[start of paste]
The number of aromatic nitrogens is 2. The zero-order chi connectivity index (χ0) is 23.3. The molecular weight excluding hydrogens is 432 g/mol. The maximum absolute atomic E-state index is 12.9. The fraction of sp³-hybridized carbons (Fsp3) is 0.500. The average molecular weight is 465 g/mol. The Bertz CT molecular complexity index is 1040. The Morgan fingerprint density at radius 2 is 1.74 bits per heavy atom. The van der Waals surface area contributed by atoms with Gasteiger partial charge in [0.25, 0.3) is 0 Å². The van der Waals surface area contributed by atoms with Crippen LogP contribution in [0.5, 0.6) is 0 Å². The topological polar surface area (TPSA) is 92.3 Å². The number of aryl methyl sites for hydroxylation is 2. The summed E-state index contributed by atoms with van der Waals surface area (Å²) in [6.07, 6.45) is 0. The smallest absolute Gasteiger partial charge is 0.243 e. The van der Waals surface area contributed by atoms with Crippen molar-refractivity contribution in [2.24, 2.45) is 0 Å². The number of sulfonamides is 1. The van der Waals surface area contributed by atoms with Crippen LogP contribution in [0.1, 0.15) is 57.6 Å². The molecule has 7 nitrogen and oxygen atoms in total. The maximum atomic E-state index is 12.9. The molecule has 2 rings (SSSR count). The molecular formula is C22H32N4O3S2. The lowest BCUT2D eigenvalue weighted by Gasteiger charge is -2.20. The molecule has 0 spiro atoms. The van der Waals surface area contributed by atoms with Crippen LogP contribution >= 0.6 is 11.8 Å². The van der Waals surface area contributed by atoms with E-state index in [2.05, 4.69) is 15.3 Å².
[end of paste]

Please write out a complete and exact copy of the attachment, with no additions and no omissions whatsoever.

The number of aromatic nitrogens is 2. The zero-order chi connectivity index (χ0) is 23.3. The molecular weight excluding hydrogens is 432 g/mol. The maximum absolute atomic E-state index is 12.9. The fraction of sp³-hybridized carbons (Fsp3) is 0.500. The average molecular weight is 465 g/mol. The Bertz CT molecular complexity index is 1040. The Morgan fingerprint density at radius 2 is 1.74 bits per heavy atom. The van der Waals surface area contributed by atoms with Gasteiger partial charge in [0.25, 0.3) is 0 Å². The van der Waals surface area contributed by atoms with Crippen LogP contribution in [0.5, 0.6) is 0 Å². The topological polar surface area (TPSA) is 92.3 Å². The number of aryl methyl sites for hydroxylation is 2. The summed E-state index contributed by atoms with van der Waals surface area (Å²) in [6.07, 6.45) is 0. The smallest absolute Gasteiger partial charge is 0.243 e. The van der Waals surface area contributed by atoms with Crippen molar-refractivity contribution in [2.24, 2.45) is 0 Å². The number of sulfonamides is 1. The van der Waals surface area contributed by atoms with Crippen LogP contribution in [0.1, 0.15) is 57.6 Å². The molecule has 7 nitrogen and oxygen atoms in total. The maximum atomic E-state index is 12.9. The molecule has 2 rings (SSSR count). The molecular formula is C22H32N4O3S2. The lowest BCUT2D eigenvalue weighted by Gasteiger charge is -2.20. The molecule has 0 spiro atoms. The van der Waals surface area contributed by atoms with Crippen LogP contribution >= 0.6 is 11.8 Å². The van der Waals surface area contributed by atoms with E-state index in [2.05, 4.69) is 15.3 Å².